EXAM III STUDY GUIDE
EXAM III STUDY GUIDE HORT 1001
U of M
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Date Created: 11/26/15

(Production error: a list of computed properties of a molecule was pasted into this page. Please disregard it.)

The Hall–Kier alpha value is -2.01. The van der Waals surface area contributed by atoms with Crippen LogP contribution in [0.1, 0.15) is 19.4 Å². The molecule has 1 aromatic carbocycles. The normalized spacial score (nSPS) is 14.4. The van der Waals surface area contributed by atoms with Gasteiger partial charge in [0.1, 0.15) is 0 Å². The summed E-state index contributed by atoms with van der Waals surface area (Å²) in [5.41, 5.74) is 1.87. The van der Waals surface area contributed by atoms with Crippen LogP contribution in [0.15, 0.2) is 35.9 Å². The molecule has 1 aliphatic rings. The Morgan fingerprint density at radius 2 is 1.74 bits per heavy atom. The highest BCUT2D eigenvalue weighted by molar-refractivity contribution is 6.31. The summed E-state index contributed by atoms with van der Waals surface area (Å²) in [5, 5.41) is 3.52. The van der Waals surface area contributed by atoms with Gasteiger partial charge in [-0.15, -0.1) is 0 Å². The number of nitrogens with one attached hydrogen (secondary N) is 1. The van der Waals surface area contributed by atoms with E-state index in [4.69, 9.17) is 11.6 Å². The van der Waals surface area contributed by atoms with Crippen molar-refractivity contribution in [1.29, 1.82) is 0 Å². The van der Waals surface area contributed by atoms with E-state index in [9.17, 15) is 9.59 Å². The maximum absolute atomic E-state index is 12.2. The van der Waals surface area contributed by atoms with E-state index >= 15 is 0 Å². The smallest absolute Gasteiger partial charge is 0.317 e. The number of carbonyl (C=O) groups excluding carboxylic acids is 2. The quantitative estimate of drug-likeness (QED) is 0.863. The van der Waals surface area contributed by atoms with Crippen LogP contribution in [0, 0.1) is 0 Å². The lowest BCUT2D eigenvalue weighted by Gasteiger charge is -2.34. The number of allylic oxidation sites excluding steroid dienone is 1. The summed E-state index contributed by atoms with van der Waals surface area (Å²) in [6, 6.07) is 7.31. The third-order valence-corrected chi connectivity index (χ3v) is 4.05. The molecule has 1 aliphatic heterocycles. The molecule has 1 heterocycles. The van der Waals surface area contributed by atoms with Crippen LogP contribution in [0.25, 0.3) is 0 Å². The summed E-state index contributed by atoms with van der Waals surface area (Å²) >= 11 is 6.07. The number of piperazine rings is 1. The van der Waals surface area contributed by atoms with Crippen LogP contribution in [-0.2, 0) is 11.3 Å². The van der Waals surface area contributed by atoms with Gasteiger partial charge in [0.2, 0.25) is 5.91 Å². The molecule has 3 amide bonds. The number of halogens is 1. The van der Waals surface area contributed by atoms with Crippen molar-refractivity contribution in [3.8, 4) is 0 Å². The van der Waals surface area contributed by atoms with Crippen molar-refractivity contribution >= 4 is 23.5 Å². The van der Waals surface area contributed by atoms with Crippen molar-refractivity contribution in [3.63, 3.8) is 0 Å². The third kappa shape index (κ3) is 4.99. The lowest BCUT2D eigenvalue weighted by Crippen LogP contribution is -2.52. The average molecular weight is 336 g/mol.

EXAM III STUDY GUIDE: LECTURES 17-24 Lecture 17: Mitosis Ploidy Haploid (n): found in gamete cells Diploid (2n): found in zygote cells (1 set from male plant, 1 set from female) Triploid (3n): results from double fertilization found in endosperm cells (two from female’s polar nuclei, one from male) o Most of the cells of flowering plants that we have studied so far are often somatic cells (diploid) o Each species of plant has a characteristic number of chromosomes o Homologs carry the genetic info that affects the same characteristic or function Synthesis o Replication occurs in this process o Two chromosomes that are exact copies are called sister chromatids and are attached at the centromere Stages of Mitosis o Interphase G1, S, G2 Chromosomes are relaxes and replicate (S) Sister chromatids are NOT homologs o Prophase Chromatin begins to coil and condense to form chromosomes Nuclear membrane disappears and chromosomes spread out Spindle apparatus begins to appear o Metaphase Spindle grows and forms attachments to the kinetochore Sister chromatids move to the metaphase plate Sister chromatids are in their most condensed state o Anaphase Sister chromatids begin to separate (one migrates to one pole, the other migrates to the opposite)> now are chromosomes Spindle fibers shorten Chromosomes carrying the DNA are divided precisely so that each of the resulting cells has exactly the same chromosomes that were in the mother cell prior to division o Telophase The nuclear membrane forms around the chromosomes in each of the daughter cells and cytokinesis occurs Chromosomes de-condense>relaxed chromatin o Three keys to understanding how you can get two cells from one: DNA is completely replicated during the S stage of Interphase As the cell prepares to divide, the DNA condenses The process is very organized Lecture 18: Grafts and Wounds Grafting o Creates a chimera o Involves a scion and a rootstock o In budding, the scion is a bud when usually during grafting the scion and rootstock are the same length o Reasons to graft: Creates unique, commercially desirable ornamentals Perpetuate desirable genotypes of plant types that are notoriously tough to root Changes varieties or cultivars Produce trees with specialized forms such as a weeping habit Increasing the growth rate of seedlings Repair damaged plants Take advantage of rootstock characteristics o Reasons against grafting: Requires experience in technique There must be a good reason to graft, and no easier/cheaper way to accomplish the same ends Wound Healing o What happens when you do a stem cutting Cells along the cut surface are sliced open and become necrotic tissue The surviving cells respond in two ways: Cells rapidly get rid of compounds to protect plant from water loss and invasion of diseases and insects (takes hours) Cells are stimulated to divide and produces a callus (takes years) o What happens when you do a graft Within a few days, cell division starts and a callus forms (originates from parenchyma cells) Callus from the rootstock and scion grow together to form a callus bridge Parenchyma cell sin the callus bridge differentiate into cambium cells (only ones that lie between the cambium of the rootstock and scion) Once these links are formed, the cambium beings to initiate new xylem and phloem Differentiation of the xylem and phloem is quicker where cambium layers are closely aligned o Five requirements for a successful graft: The rootstock and scion must be compatible The cambium layers of the stock and scion must be closely aligned The graft must be done at the appropriate time Grafts must be protected from drying The grafted plant must receive proper post-graft care Examples of grafting in food plants: Apple, grape, and vegetables o Apples Scion is chosen based on what type of apple Rootstock is chosen to obtain the mature height preferred in mature o Grape Scion is chosen to reproduce the fruit characteristics you desire Rootstock is chosen to manage soil types and root pests (helped protect against grape phylloxera- developed in Minnesota) o Vegetables Useful in resisting soil-borne diseases in greenhouse production by choosing a disease resistant vegetable rootstock Lecture 19: Plant Growths, Soils, and Fertility Soil Texture o Sand is the biggest particle (high amounts = gritty soil) Provides great drainage and aeration Poor at holding moisture and nutrients Least surface area o Silt is intermediate particle (high amounts = floury soil) Intermediate properties between sand and clay o Clay is smallest particle (high amounts = velvety soil) Holds onto water so much that sometime plants can’t get any for themselves Lots of surface area and holds nutrients well Tends to be fertile o Can look at the USDA Soil Texture Triangle in order to find out what type of soil you have based on percentage of particles o Minnesota State Soil=Loam soil found in south-central Minnesota (Lester Soil) Soil Structure o Refers to the way in which the soil particles and other materials like the organic matter in the soil bind together into aggregates o Sand, silt, clay, and organic material create a granular structure o Large holes in aggregate provide spaces for gasses and water to pass through while smaller holes hold water o Organic matter helps to build the aggregates by acting like a glue o Space between and within aggregates that provides aeration-porosity o Soil with granular aggregation that favors plant growth by holding water and nutrients, yet allows for drainage and gas exchanges is said to have good tilth o Can improve soil structure by: Increase the soil organic matter Reduce soil compaction o Reducing compaction promotes drainage, moisture retention, and gas exchange o Tillage exposes organic matter to oxygen, which breaks it down, and reduces tilth Soil Organic Matter o Refers to carbon-based material in the soil that was originally a living organism whether plant, animal, or microbe o Humus is sticky and helps bind soil particles together into aggregates Releases nitrogen and other nutrients that the plant can take up for its growth Holds nutrients in the soil through electrochemical charge o Organic matter is added to soil in several forms: Compost Raw organic matter Green manure Incorporating crop residues o Don’t add too much organic matter otherwise it can impact the soil negatively Organic Crop Production o Is a highly regulated enterprise that takes concerted management skill and focus o The management system starts with the land, addresses its preparation, the types of soil amendments that are allowed, the types of seeds that can be planted, and how the crop is harvested and stored o GMO (genetically modified organisms) crops are not allowed in certified organic crop production Containers and Raised Beds o Can’t use garden soil because it compacts too tightly in pots and has terrible drainage o Use a soilless mix o Fairly highly maintenance o Salad tables (image) Don’s Original Question o Fertilizer’s Analysis Numbers represent the % of the fertilizer that is Nitrogen, Phosphorus, and Potassium (N-P-K) Nitrogen=key element in protein Phosphorus=important component in energy transfer molecules like ATP Potassium=essential part of the mechanism for moving nutrients into and out of cells Lecture 20: Photosynthesis Photoautotrophs o Plants are self-nourishing o Organic molecules are compounds associated with living organisms that contain carbon atoms o The organic molecules that a plant produces must be: Storable within the plant Capable of being broken back down by the plant to yield energy for use in growth, maintenance, and producing other required organic molecules Reasonably compact so that enough energy can be stored for growth Transportable within the plant Stable and non-toxic to the plant o Photosynthesis is the process on which photoautotrophs rely to capture the light energy and to produce carbon based organic molecules Fixes carbon (fix=secure) o Carbon sequestrian example: planting trees that photosynthesize, fix carbon, and store the carbon-rich product as wood Characteristics of Light o Light travels in waves o Longest visible wavelength=red light, invisible=infrared radiation and radio waves o Shorter visible wavelength=blue light, invisible=UV light, microwaves o Light also has a particulate nature, those particles are called photons (provide energy that drives photosynthesis Equation that summarizes photosynthesis tells us that 12 molecules of water plus 6 molecules of carbon dioxide, in the presence of chlorophyll, accessory pigments and light produces 6 molecules of oxygen gas, returns molecules of water back to the cell and produces one molecule of a simple sugar like glucose or fructose Light Reaction o One reaction that makes up photosynthesis o Uses light energy to split water, which transforms from the sun into hydrogen ions and electrons o Two chlorophyll pigments for observing light: Chlorophyll a and Chlorophyll b o High level of absorption means that the chlorophyll molecule uses that wavelength of light o Antenna complex captures and routes the energy from sunlight down to a collector called a reaction center o The process of one pigment capturing the photon’s energy and passing that energy on to an adjacent pigment molecules is important in photosynthesis o This water splitting reaction is called the light reaction or light-independent reaction because it requires light o 12H2O -> 6O2 + 24e- + 24H+ Light Independent Reaction o Takes place in the stroma of the chloroplast o NADPH and ATP carry the energy from the light that was originally transformed into hydrogen ions and electrons through the splitting of water Enter a process is called the Calvin Cycle Requires help of Rubisco o Triose phosphate (G3P) moves out of chloroplast into the mesophyll cell’s cytoplasm where they combine to produce 6 carbon molecules glucose and fructose which combine to form sucrose o 24H+ + 24e- + 6CO2 -> C6H12O6 + 6H2O Photosynthesis Summary o Summary equation: o 12H2O + 6CO2 -> 6O2 + 6H2O + C6H12O6 o Image on the right shows what happens in a mesophyll cell o Blue=represents a palisade mesophyll cell in a leaf o Green rectangle=represents a chloroplast o Ovals=thylakoids o Black dots=represents the antenna complexes Cellulose and Starch o Translocation of sucrose through the phloem to the sink provides cells with a source of stored energy and also building blocks for organic molecules o Two useful compounds resulting from the production of long glucose chains: starch and cellulose A bond angle makes a huge difference between the two because starch can be digested but cellulose (structure support) cannot be digested Just to Review Again o In the light reaction, pigments in the thylakoid membrane capture energy from sunlight, o The energy is used to split water, which releases oxygen to the atmosphere. o The energy used to split water is transferred into electrons and hydrogen atoms, and eventually to ATP and NADPH. o In the light independent reaction, the ATP and NADPH power the Calvin cycle that captures carbon from atmospheric CO2 and incorporates it into simple sugar molecules. o These simple sugars can be translocated to sinks where they are used for energy, converted into energy storage compounds, or converted into structural molecules. Lecture 21: Alternation of Generations Generalized plant life cycle o Antheridia (male), archegonia (female) o Alternation of Generations will vary among plants for: The physical appearance of each stage such as size, form, and vigor The time spent in each stage The mechanics of gamete production and fusion o Key Concepts about Alternation of Generations: Sexual reproduction always includes meiosis and fusion/fertilization Asexual reproduction never includes either of these processes Plants with sexual reproduction always have Part of the life cycle where all cells are haploid Part of the life cycle where all cells are diploid The sporophyte generation is superseded by the gametophytic generations when spores are produced bu the sporophyte plant through the process of meiosis or meiotic cell division The gametophyte generation is superseded by the sporophytic generations when gametes formed from the gametophyte fuse to form the zygote First Example: Moss Second Example: Ferns Characteristic Moss Fern Angiosperm Dispersal agent water water wind, pollinators Seeds or not? not not seeds Male gamete type flagellated flagellated nonflagellated Dominant gametophyte sporophyte sporophyte generation Independent G=Independent;G=Independent; G=Dependent; gametophyte (G) or S=DependentS=Independent S=Independent sporophyte (S) Third Example: Flowering Plants Lecture 22: Meiosis Propagation and Natural Selection o Asexual reproduction is strictly mitosis No natural selection because progeny will mirror fitness of parents o Sexual reproduction Natural selection occurs so this means that the DNA of the most fit plants will be represented more frequently in the next generation of plant than the DNA of the least fit plants that may never even survive to reproduce and pass on their DNA o Sex generates variation (the fuel for the engine of the natural selection) Meiosis Mechanics o Starts with a diploid cell and results in four haploid cells that we call spores o Stags of Meiosis Prophase I Nuclear Membrane disintegrates and chromosomes have replicated In this stage the homologous chromosomes pair up and form structures called tetrads This process of paring promotes chiasma and crossing over between sister chromatids of homologous chromosomes which results in genetic variation This DOES NOT occur in mitosis Metaphase I Tetrads are lining up on the metaphase plate, ready to divide Anaphase I Tetrads divide and homologs go to opposite poles Sister chromatids stay intact and DO NOT DIVIDE YET Telophase I Nuclear membrane reappears to separate the products of the first division DNA relaxes but NO REPLICATION OCCURS Prophase II DNA condenses again so that we can see the chromosomes Metaphase II The chromosomes line up at the metaphase plate Anaphase II Centromeres split and sister chromatids are pulled to opposite poles Telophase II Nuclear membrane reforms, cytokinesis takes place o **The “II” stages of meiosis correspond with the stages of mitosis o Two divisions in Meiosis HOMOLOGS separate in Anaphase I CHROMATIDS separate in Anaphase II. Centromeres holding the chromatids DO split. How do we get genetic variation among gametes? o Each gamete ends up with one of the homologs of the pair, not both o Crossing over and exchanging DNA between homologous sister chromatids in Prophase I is another source variation in gametes What is crossing over? o In Prophase I = synapsis o Arms of sister chromatids overlap (chiasma) and exchange DNA (crossing over) In Summary: o Meiosis is a type of cell division that starts with a diploid, 2n cell o The process includes two chromosome divisions and produces four haploid, n cells o The haploid cells are genetically different from each other due to crossing over in Prophase I and independent assortment inAnaphase I o Homologs separate in Anaphase I while sister chromatids separate (the centromeres divide) in Anaphase II. Lecture 23: Gametogenesis Sporangia o Found in two places within the flower depending on if they are a male or female gametophyte In the anther = micro sporangium In the ovary = mega sporangium Microsporogenesis o KNOW HOW TO DRAW THIS: o Result of microsporogenesis is either a male gametophyte (2- celled pollen grain) or a 3-celled pollen grain with a vegetative (or tube) cell plus two sperm cells o Exine coat is made of protein and other compounds and forms a protective coat around the 3-celled macrogametophyte Megasporogenesis o KNOW HOW TO DRAW THIS: o Ovule wall is made up of integument tissue and from this is where the diploid megaspore mother cells form o Megaspore mother cell undergoes meiosis and produces four megaspores (three disintegrate) o The left over cell undergoes mitosis 3x to form 8 haploid cells (=female gametophyte) o Only 6 of the nuclei are surrounded by own cell membrane, the two remaining are surrounded by one cell membrane which become the polar nuclei and contribute two of the three nuclei to the endosperm tissue Fusion or Fertilization o The pollen tube is one long skinny cell with 2 or 3 nuclei o A generative nucleus undergoes mitosis in the pollen tube to form two sperm cells o Black dot in picture to the farthest right is a micropyle Double Fertilization Embryo Growth o Embryo development is started when the zygote divides mitotically to form an apical and basal cell o The basal cell goes through multiple mitotic divisions to form a suspensor (which anchors the apical cell to the nucellus tissue on the inner surface of the maturing ovule wall) o The apical cell divides mitotically to form the embryo o Lobes will become cotyledons and between these is the stem and shoot apical meristem, and @ the base near the suspensor is the root apical meristem Lecture 24: Inheritance of big differences Quantitative or Qualitative Differences? o Qualitative (color of lowers, height, etc.) is influenced by genes of parents o Quantitative (seed yield, # of chloroplasts) is influenced by the environment o Some of the base sequences in DNA are translated into structural and enzymatic proteins that then influence cell and plant growth (genes) o Result of sweet corn is due to one mutative gene Phonotype, Genotype, and Environment o Phenotype = Genotype + Environment o Genotype: At the gene’s locus will be one of the gene’s alleles o Phenotype is the sum of the genotypic and environmental effects o “Nature” = genotype, “Nurture” = environment o P= G + E o Behavior = Nature + Nurture o Genotype has a larger influence on phenotype than environment does when talking about inherited characteristics that result in large, qualitative differences (simple inheritance, major gene inheritance, qualitative inheritance) o Environment has a huge impact on phenotype when considering inherited characteristics that result in small, quantitative differences (complex inheritance, minor gene inheritance, quantitative inheritance) Inheritance of a qualitative trait o Gregor Johann Mendel studied inheritance among pea plants (self- pollinating) Developed fundamental principles of modern genetics He studied many qualitative traits like: Seed shape (smooth v wrinkled) Seed color (green v yellow) Flower color (purple v white) His experiments led him to develop a model where seed plumpness is controlled by one gene with 2 alleles of the genetic code for that gene Recessive alleles are only expressed if no dominant alleles are present Three different possible genotypes found: SS diploids that are smooth (homozygous dominant) Ss diploids that are smooth ss diploids that are wrinkled (homozygous recessive) The F1 plant will produce the same numbers of S and s > reflects process of meiosis Use a Punnett Square!! Simultaneous inheritance of two qualitative traits o Seed color is controlled by one gene with two alleles: YY diploids are yellow Yy diploids are yellow yy diploids are green o Seed color and seed plumpness are two different types of chromosomes o SSYY x ssyy = SsYy Double heterozygote (smooth, yellow seeds) o If the SsYy F1 progeny self-pollinated: At prophase I, the chromosomes would replicate and show sister chromatids At Metaphase I, homologs have synapsed and line up on the metaphase plate Two ways the alleles could line up: o Both dominant gene homologs are on the same side o Dominant homolog for one gene could line up with the recessive homolog for the other gene The way the homologs line up affect how they are separated at Anaphase I, which will impact the type of spores produced in Telophase II In Telophase II, can result in dominant and recessive genes separated in other spores or one dominant w/ one recessive in each spore o “S-“ = “Ss” or “SS” because phenotype remains the same o Mendel’s First Law – The Law of Segregation During gamete formation each member of the allelic pair separates from the other member to form the genetic constitution of the gamete o The result of two genes on different chromosomes led to Mendel’s Second Law: the Law of Independent Assortment During gamete formation, the segregation of the alleles of one allelic pair is independent of the segregation of the alleles of another allelic pair Vocab for Exam III (Lectures 17-24) Lecture 17: Mitosis Ploidy: refers to the number of sets of homologous (identical) chromosomes in a cell Haploid: when cells contain two sets of chromosomes Diploid: when cells contain two sets of chromosomes Triploid: when cells contain three sets of chromosomes Somatic cells: diploid cells of flowering plants that we have studied so far (i.e. epidermis, cortex, vascular); each cell carries two sets of chromosomes Homologous chromosomes: the matching chromosomes from the two difference sets; carry the genetic information that affects the same characteristic or function Mitosis: the process that results in the formation of new cells Synthesis: replication process that causes each of the chromosomes to replicate Sister chromatids: two chromosomes that are exact copies Centromere: where the sister chromatids are connected in one spot Interphase (mitosis): chromosomes are relaxed and replicate; three stages: G1, S, G2 Prophase (mitosis): the chromatin begins to coil and condense to form chromosomes Spindles: microtubules associated with movement of the chromosomes during division Metaphase (mitosis): the spindle grows and forms attachments to sister chromatids which are in their most condensed phase Kinetochore: point of attachment between the spindles and the centromere (sister chromatids) Anaphase (mitosis): sister chromatids begin to migrate towards opposite poles; chromosomes carrying the DNA code are divided precisely Telophase (mitosis): the nuclear membrane forms around the chromosomes in each of the daughter cells Cytokinesis: process through which a cell plate forms between the two daughter cells and cell walls separate the newly formed cells Lecture 18: Grafts and Wounds Grafting: set of techniques for joining together two or more plant parts from different plant so that they appear to grow as one Chimera: two different plant genotypes are growing together in the same plant Scion: above-ground part of the plant Rootstock: a genotype he or she intends to use for the below ground portion Budding: the scion is simply a bud from a plant with the genotype that you want for the above ground part Callus bridge: forms when callus from the rootstock and scion grow together Lecture 19: Plant Growth, Soils, and Fertility Soil texture: refers to the relative proportion of sand, silt, and clay particles in the soil Soil structure: refers to the way in which the soil particles and other materials like the organic matter in the soil binds together into clumps Aggregates: clumps in the soil Granular structure: when sand, silt, clay, and organic matter interact to form small aggregates Aeration-porosity: how the soil has enough holes in the aggregates for gas exchange Organic matter: decaying bits of formerly living material Tilth: soil with granular aggregation that favors plant growth by holding water and nutrients, yet allows for drainage and gas exchange Soil organic matter: refers to carbon-based material in the soil that was originally a living organism whether plant, animal, or microbe Humus: material that is formed when soil organisms decompose the former living material and transform it Compost: leaves, weeds, grass clippings, and other organic materials are mixed together and occasionally turned to promote decomposition Raw organic matter: uncomposted organic material that is tilled in to the soil Green manure: when you grow a crop with the sole purpose of tilling the crop into the land to increase the organic matter GMO (genetically modified organisms): they contain one or more genes derived from other organisms Fertilizer’s analysis: a series of three numbers separated by dashes listed on a bag or container of fertilizer Lecture 20: Photosynthesis Autotrophs: self-nourishing Photoautotrophs: they use the energy from light to produce organic molecules with which they build their cells and store energy Organic molecules: compounds associated with living organisms that contain carbon atoms Photosynthesis: the process on which photoautotrophs rely to capture that light energy and to produce carbon based organic molecules Carbon sequestration: removal of carbon dioxide from the atmosphere (i.e. by planting trees) Carbon credits: where industries that discharge carbon dioxide into the atmosphere purchase credits from organizations whose activities sequester carbon Light Reaction: uses light energy to split water, which transforms the energy from the sun into hydrogen ions and electrons Light Independent Reaction: uses energy from LR to grab the carbon from carbon dioxide and use the carbon to build simple sugars Carotenoids: accessory pigments that assist chlorophyll in light capture and energy transfer, and also contribute to the regulation and moderation of excessive excitation of pigment molecules during intense sunlight Stroma: interior of the chloroplast Thylakoids: coin-like and located within the stroma Grana: stack of thylakoids Thylakoid membrane: membrane that surrounds thylakoids Antenna complex: an arrangement of green chlorophyll pigment embedded in the thylakoid membranes that captures and routes the energy from the sunlight down to a collector called a reaction center Resonance: a process in which released energy can be passed to another pigment molecule Calvin Cycle: where energy is used to fix carbon into a molecule abbreviated G3P Rubisco: the most abundant protein in leaves and catalyzes the Calvin cycle where carbon from the atmospheric carbon dioxide is incorporated into an organic molecule Source: regions of photosynthesis and sugar production Sinks: regions that do not support photosynthesis but still need organic molecules to survive Translocation: movement of solutes from source to sink through the phloem Starch: key energy storage compound in plant cells Cellulose: the main constituent of the cell wall and key to a plant’s structural integrity Lecture 21: Alternation of Generations Sporophyte: a plant that produces spores; diploid Meiosis: a type of cell division where one diploid cell divides to form four haploid cells Spore: a spore is the product of meiosis; marks the initiation of the gametophyte generation Gametophyte: a plant that produces gametes (like egg and sperm); haploid Gamete: produced from mitotic cell divisions of the gametophyte Zygote: the product of fusion between egg and sperm; diploid; marks initiation of the sporophyte generation Sporangia: specialized structures on the diploid plant where meiosis is going to occur Antheridia: specialized male structures Archegonia: specialized female structures Alternation of Generations: the alternation between sporophyte and gametophyte during the plant’s life cycle Flagellated sperm: sperm with whip-like appendages that give them motility in liquid Prothallus: the adult gametophyte Tube cell: directs the production of the pollen tube once the pollen grain lands on the stigma of a flower Generative cell: undergoes mitosis to form two sperm Lecture 22: Meiosis Genetic Variation: the fuel for the engine of natural selection Prophase I (Meiosis): in this stage, homologous chromosomes pair up and tetrads which promotes chiasma and crossing over between sister chromatids of homologous chromosomes Tetrads: groupings of four sister chromatids Chiasma: the point where sister chromatids of homologs lay over each other forming an “X” shape Crossing over: results in and exchange of DNA between homologs and is a contributor to genetic variation Metaphase I (Meiosis): tetrads line up on the metaphase plate, ready to divide Anaphase I (Meiosis): tetrads divide and homologs go to opposite poles Telophase I (Meiosis): the nuclear membrane reappears to separate the products of the first division Interphase I (Meiosis): DNA relaxes BUT DOES NOT REPLICATE Prophase II (Meiosis): DNA condenses again Metaphase II (Meiosis): the chromosomes line up at the metaphase plate Anaphase II (Meiosis): centromeres split and sister chromatids are pulled to opposite poles Telophase II (Meiosis): nuclear membrane reforms, cytokinesis takes place